• Bluenose West

 DOWNLOAD Bluenose West animation (2.62 Mb) - Shows movements of 50 satellite collared adult females between 1996 and 2007. Animation should play automatically in QuickTime Player


 Status and trends: Bluenose West herd size was estimated at 15,268 ± 1,369 caribou in July 2015  (Davison, T., pers. comm. 2016). Numbers likely peaked in 1992, based on an estimated 112,360 (± 25,566 95% CI) caribou, then declined before stabilizing at about 18,000 to 20,000 caribou between 2005 and 2012 (Davison 2014). The overall decline is an 87% reduction between 1992 and 2015.


Ecology: The Bluenose West herd calves and summers on the coastal tundra and winters in the boreal forest . Most of the current calving grounds are within Tuktut Nogait National Park. The tundra is relatively narrow compared to east of Bluenose Lake and a higher percentage of the annual range is south of the treeline.

Habitat trends in forest fires, climate and land use activities are currently unreported. There have been concerns about seismic and other exploration for oil and gas on the herd’s winter range. Trends in predators include relatively high sighting rates of grizzly bears on the calving grounds (Poole et al. 2013). Hunters have reported larger wolf packs (Davison 2014).

The Bluenose West herd is primarily harvested by Inuvialuit, Gwich’in, and Sahtú Dene and Metis in Aklavik, Colville Lake, Deline, Fort Good Hope, Fort McPherson, Norman Wells, Inuvik, Paulatuk, Sachs Harbour, Tsiigehtchic, Tulìt’a, Tuktoyaktuk, and Ulukhaktok.

Climate: The climate for the Bluenose West calving and summer ranges is average compared to more western and eastern herds although the summer range is both cooler and has more rainfall than the Bluenose East and consequently, has a lower drought index. The winter ranges are relatively cold with less snow and fewer Rain-On-Snow or freezing rain days. Only the number of plant Growing Degree Days in early June shows a significant increase (1979-2016). Severe events include fall freezing rain and icing in fall 2003 which led to unusual caribou movements (Nagy et al. 2005) .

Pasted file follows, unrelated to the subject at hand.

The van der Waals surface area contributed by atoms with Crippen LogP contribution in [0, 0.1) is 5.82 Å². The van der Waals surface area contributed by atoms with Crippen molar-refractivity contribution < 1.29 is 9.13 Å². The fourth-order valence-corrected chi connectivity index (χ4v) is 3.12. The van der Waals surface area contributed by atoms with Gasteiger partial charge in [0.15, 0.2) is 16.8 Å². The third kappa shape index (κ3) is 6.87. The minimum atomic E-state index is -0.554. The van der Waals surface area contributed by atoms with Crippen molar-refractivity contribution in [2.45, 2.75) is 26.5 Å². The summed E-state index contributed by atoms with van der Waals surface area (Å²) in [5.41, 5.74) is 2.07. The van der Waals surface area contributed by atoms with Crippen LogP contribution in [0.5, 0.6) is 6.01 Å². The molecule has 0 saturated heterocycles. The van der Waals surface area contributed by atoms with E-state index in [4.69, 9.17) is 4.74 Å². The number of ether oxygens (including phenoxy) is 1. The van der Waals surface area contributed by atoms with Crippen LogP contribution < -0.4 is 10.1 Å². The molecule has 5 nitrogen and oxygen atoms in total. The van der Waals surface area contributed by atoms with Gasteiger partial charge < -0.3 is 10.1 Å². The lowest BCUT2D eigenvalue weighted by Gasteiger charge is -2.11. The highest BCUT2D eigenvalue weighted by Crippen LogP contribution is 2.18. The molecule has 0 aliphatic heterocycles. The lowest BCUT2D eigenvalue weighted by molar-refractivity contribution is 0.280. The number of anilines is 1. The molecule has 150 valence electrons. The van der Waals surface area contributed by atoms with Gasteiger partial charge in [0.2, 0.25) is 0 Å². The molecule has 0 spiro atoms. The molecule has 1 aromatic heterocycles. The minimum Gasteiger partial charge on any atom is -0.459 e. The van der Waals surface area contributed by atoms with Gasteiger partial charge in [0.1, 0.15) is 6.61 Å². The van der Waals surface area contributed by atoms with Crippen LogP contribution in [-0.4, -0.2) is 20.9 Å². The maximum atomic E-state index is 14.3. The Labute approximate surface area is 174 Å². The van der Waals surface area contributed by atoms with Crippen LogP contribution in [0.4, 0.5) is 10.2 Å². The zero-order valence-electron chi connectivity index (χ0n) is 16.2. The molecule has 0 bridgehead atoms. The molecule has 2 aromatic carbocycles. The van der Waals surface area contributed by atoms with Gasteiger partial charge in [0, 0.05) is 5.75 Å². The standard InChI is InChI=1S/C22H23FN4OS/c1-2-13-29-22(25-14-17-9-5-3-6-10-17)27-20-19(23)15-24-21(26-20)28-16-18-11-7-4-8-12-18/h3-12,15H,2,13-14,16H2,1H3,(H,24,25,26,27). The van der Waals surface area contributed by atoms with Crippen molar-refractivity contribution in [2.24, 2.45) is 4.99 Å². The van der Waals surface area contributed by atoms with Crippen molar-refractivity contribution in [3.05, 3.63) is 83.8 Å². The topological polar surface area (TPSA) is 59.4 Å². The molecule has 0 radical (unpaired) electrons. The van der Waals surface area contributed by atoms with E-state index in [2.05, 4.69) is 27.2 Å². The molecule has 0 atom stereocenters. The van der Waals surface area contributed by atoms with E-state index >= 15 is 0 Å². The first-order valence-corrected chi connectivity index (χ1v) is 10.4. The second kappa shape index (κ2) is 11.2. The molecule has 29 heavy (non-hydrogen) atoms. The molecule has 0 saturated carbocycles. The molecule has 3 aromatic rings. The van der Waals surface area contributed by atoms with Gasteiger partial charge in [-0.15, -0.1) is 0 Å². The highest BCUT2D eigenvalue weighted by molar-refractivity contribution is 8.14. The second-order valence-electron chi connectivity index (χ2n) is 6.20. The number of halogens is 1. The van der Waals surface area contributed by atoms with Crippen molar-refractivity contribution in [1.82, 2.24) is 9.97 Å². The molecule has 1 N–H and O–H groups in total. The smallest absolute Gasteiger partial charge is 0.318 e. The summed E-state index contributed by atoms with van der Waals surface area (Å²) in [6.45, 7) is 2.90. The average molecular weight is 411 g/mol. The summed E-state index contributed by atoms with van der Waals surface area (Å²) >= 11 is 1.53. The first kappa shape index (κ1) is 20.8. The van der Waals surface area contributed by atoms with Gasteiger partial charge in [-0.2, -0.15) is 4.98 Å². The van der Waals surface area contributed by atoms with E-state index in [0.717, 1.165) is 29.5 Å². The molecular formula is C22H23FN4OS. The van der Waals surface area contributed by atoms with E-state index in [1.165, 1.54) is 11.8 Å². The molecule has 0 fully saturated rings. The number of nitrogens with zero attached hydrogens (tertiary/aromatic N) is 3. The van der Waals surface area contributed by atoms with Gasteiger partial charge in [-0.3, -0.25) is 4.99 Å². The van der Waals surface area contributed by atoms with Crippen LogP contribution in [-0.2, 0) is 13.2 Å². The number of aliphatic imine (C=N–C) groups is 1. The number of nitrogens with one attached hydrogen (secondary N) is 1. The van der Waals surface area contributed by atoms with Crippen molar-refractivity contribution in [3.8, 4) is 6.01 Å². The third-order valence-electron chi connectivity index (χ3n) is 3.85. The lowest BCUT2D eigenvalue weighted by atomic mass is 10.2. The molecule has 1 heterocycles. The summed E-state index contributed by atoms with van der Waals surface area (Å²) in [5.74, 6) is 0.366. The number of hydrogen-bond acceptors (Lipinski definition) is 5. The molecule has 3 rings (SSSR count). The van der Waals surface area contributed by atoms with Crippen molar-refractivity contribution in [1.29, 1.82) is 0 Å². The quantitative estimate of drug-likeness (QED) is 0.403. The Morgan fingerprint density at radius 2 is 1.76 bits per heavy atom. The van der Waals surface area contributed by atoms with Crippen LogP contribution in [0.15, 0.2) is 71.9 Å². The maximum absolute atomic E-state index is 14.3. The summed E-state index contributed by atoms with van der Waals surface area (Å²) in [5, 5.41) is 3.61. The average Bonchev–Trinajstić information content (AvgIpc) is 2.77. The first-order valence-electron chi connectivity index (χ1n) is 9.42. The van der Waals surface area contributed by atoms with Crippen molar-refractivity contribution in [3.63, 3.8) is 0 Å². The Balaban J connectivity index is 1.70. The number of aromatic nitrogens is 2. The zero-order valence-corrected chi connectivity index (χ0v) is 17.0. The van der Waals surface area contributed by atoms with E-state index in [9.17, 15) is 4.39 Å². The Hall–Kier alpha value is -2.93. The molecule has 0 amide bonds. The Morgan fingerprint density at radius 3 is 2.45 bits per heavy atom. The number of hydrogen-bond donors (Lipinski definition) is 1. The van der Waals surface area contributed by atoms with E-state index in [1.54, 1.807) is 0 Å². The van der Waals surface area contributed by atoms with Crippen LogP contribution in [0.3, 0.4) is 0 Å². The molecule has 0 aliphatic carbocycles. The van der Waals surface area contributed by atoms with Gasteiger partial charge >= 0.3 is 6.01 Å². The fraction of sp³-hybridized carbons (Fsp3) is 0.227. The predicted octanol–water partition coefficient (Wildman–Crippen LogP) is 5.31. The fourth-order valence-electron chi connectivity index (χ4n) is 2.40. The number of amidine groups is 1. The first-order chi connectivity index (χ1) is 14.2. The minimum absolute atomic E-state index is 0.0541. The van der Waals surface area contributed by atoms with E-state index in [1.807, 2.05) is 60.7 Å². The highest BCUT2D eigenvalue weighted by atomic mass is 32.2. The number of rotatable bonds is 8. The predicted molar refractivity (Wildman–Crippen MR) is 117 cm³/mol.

Monitoring: Trends in herd abundance are monitored through post-calving photography and demographic monitoring is limited: mid to late June calf ratios for the Bluenose West herd were low in 2000 and higher in 2001-08 but are not reported subsequently. Late winter calf:cow ratios have been only irregularly surveyed (Davison 2014): the ratio was >30 calves:100 cows in 2000, 2008, 2009 and 2011 but low in 2007 (26 calves:100 cows).   

Inuvialuit, Gwich’in, and Sahtú harvest studies which covered years between 1988 and 2003 and the average annual harvest totalled 5782 caribou but was not assigned by herd. In 2005, ENR (2007) estimated the harvest was 900-1200 caribou (5-7% of the 2006 herd estimate).

Management: Mechanisms for the 1992-2015 decline are uncertain but harvest and predation may have combined to accelerate the decline. The Sahtu Renewable Resource Board, Gwich'in Renewable Resource Board and the Wildlife Management Advisory Council (NWT) are the responsible co-management boards and work with the Government of Northwest Territories. The co-management board’s 2005 and 2006 recommendations led to closing of non-aboriginal hunting and setting a Total Allowable Harvest at 4% (712 caribou) in 2007/08, with recommendation that the harvest be 80% bulls (Davison 2014).

For further information:

Gwich’in Renewable Resources Board http://www.grrb.nt.ca/

Inuvialuit Wildlife Management Advisory Council http://jointsecretariat.ca/co-management-system/wildlife-management-advisory-council-northwest-territories/

Government of Northwest Territories http://www.enr.gov.nt.ca/programs/barren-ground-caribou

Sahtu Renewable Resources Board http://srrb.nt.ca/


Literature Cited:

Davison, T. 2014. Technical Report on the Cape Bathurst, Bluenose-West, and Bluenose-East Barren-Ground Caribou Herds, a Companion Report to Taking Care of Caribou: The Cape Bathurst, Bluenose-West, and Bluenose-East Barren-Ground Caribou Herds Management Plan Report prepared the Advisory Committee for Cooperation on Wildlife Management. Inuvik, NT. 80 pp.

Nagy, J.A., W.H. Wright, T.M. Slack, and A.M. Veitch. 2005. Seasonal ranges of the Cape Bathurst, Bluenose-West, and Bluenose-East Barren-ground Caribou herds. Department of Environment and Natural Resources, Government of the Northwest Territories. Manuscript Report No. 167. 44 pp.

Poole, K.G., A. Gunn, and J. Wierzchowski. 2013. An operations guide to barren-ground caribou calving ground density, dispersion and distribution surveys, based on an assessment of the June 2007 and 2008 Surveys, Northwest Territories and Nunavut. Department of Environment and Natural Resources, Government of the Northwest Territories. Yellowknife, NWT. Manuscript Report No. 226. 89 pp.

ENR. 2007. Environment and natural Resources presentation to SRRB public hearings. file:///C:/Users/Owner/Downloads/ENR%20BG%20Caribou%20Presenation%20for%20SRRB%20Public%20Hearing%20Nov%202007%20(1).pdf